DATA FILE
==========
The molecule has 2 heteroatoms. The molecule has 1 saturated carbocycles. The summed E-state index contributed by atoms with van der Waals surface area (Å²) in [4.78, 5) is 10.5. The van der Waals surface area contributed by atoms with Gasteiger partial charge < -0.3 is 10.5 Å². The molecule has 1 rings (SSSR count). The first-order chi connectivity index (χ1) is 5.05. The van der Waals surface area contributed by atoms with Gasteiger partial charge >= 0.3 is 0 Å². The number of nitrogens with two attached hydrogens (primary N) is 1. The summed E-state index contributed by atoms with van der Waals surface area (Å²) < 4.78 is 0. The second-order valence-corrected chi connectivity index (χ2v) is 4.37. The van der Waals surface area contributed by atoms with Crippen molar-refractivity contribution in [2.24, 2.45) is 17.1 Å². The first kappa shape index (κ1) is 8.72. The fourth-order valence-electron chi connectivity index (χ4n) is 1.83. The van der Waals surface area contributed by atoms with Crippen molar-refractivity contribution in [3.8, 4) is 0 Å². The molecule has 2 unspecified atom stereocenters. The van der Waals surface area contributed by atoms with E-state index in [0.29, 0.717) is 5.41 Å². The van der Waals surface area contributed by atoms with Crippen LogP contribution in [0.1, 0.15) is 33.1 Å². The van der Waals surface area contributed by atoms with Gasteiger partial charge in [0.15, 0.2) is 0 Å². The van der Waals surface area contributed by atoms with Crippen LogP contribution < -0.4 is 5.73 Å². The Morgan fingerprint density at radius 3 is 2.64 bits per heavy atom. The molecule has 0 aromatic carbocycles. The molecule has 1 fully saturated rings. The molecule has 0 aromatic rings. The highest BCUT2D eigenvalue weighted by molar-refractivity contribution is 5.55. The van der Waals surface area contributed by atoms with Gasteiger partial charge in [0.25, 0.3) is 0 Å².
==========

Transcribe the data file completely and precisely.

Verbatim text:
The molecule has 2 heteroatoms. The molecule has 1 saturated carbocycles. The summed E-state index contributed by atoms with van der Waals surface area (Å²) in [4.78, 5) is 10.5. The van der Waals surface area contributed by atoms with Gasteiger partial charge < -0.3 is 10.5 Å². The molecule has 1 rings (SSSR count). The first-order chi connectivity index (χ1) is 5.05. The van der Waals surface area contributed by atoms with Gasteiger partial charge >= 0.3 is 0 Å². The number of nitrogens with two attached hydrogens (primary N) is 1. The summed E-state index contributed by atoms with van der Waals surface area (Å²) < 4.78 is 0. The second-order valence-corrected chi connectivity index (χ2v) is 4.37. The van der Waals surface area contributed by atoms with Crippen molar-refractivity contribution in [2.24, 2.45) is 17.1 Å². The first kappa shape index (κ1) is 8.72. The fourth-order valence-electron chi connectivity index (χ4n) is 1.83. The van der Waals surface area contributed by atoms with Crippen molar-refractivity contribution in [3.8, 4) is 0 Å². The molecule has 2 unspecified atom stereocenters. The van der Waals surface area contributed by atoms with E-state index in [0.29, 0.717) is 5.41 Å². The van der Waals surface area contributed by atoms with Crippen LogP contribution in [0.1, 0.15) is 33.1 Å². The van der Waals surface area contributed by atoms with Gasteiger partial charge in [0.15, 0.2) is 0 Å². The van der Waals surface area contributed by atoms with Crippen LogP contribution < -0.4 is 5.73 Å². The Morgan fingerprint density at radius 3 is 2.64 bits per heavy atom. The molecule has 0 aromatic carbocycles. The molecule has 1 fully saturated rings. The molecule has 0 aromatic rings. The highest BCUT2D eigenvalue weighted by molar-refractivity contribution is 5.55. The van der Waals surface area contributed by atoms with Gasteiger partial charge in [0.25, 0.3) is 0 Å².